Plantation America secrets of modern day slavery
The secret writing of American slaves - The Boston Globe
But for many others, it is a symbol of refined living and hospitality — remnants of a more genteel time. And the market for plantation weddings is high. Over the past two decades, many plantation museums have moved to better incorporate the enslaved experience, in part because of consumer demand for more honest narratives and the growing minority tourism market.
Other motivating factors include more honest depictions of slavery in films such as 12 Years a Slave, and the potent force of Black Lives Matter and other social justice movements pushing for America to remedy stark racial disparities that began with slavery. On the Beyond the Fields tour, the guide relayed a history of slavery that made it sound as though Africans simply arrived in North America, ignoring that men, women and children were held on ships for months at a time.
Instead, it was mostly a rote description of the work they did.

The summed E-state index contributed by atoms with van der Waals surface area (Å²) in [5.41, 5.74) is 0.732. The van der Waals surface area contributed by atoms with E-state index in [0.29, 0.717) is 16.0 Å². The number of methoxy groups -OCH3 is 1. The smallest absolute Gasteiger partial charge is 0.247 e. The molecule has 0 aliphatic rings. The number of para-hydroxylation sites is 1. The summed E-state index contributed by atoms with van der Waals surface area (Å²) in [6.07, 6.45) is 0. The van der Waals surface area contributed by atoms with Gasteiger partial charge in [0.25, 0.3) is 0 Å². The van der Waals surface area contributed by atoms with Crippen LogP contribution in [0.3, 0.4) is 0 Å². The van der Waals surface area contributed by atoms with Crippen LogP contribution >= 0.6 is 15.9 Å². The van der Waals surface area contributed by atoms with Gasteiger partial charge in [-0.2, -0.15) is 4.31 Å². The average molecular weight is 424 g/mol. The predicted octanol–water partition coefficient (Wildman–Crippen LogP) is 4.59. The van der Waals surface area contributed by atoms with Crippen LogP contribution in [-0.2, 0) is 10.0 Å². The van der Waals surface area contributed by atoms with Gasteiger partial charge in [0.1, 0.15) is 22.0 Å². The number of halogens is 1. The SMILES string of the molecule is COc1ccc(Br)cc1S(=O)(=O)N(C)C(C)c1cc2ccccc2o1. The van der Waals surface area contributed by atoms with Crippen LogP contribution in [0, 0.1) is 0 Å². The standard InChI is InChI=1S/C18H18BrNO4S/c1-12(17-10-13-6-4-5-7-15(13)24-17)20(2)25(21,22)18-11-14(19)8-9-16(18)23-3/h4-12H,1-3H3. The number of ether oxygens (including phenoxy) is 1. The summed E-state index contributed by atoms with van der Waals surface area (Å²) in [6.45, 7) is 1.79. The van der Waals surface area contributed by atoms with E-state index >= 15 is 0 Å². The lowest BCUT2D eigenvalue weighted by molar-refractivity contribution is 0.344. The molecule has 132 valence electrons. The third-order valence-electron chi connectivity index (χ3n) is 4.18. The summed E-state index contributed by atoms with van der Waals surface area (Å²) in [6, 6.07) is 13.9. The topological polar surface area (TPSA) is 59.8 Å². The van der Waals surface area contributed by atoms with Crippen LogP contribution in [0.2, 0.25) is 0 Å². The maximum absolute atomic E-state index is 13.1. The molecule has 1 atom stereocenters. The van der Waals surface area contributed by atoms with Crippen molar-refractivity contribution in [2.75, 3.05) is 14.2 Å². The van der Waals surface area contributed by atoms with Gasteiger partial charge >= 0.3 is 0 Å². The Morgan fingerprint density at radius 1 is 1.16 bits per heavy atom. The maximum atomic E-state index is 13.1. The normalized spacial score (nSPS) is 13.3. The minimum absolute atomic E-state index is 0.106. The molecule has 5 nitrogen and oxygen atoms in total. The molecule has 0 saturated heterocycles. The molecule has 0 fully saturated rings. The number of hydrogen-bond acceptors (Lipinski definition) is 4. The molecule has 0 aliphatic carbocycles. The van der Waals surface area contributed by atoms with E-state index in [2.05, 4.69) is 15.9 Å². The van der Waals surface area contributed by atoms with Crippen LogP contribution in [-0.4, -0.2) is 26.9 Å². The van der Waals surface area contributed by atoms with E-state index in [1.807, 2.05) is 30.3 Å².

And Powers identified some factual errors. Powers, who has been a consultant to Middleton Place, said it was important to shake people out of their modern mentality on these tours. War in the form of learning to read and write when you were forbidden from doing so, or sabotaging the rice fields because you knew how they worked better than your boss. That Middleton Place, like more and more plantation museums, has a separate tour to speak about the lives of African Americans who lived on the property, represents a step forward and a point of contention. These separate tours can maintain the narrative that the lives of the enslaved were separate from what happened at the Big House, where the master lived.
At some places, they cost extra. Jeff Neale, the director of preservation and interpretation at Middleton Place, said incorporating the African American narrative into the site was an important process that involved balancing the many issues that draw in visitors: its history, its gardens and its decor. This culture of silence has been supported by US public education. Over the past 50 years, lessons about slavery in American schools have gone from largely nonexistent to woefully inadequate.
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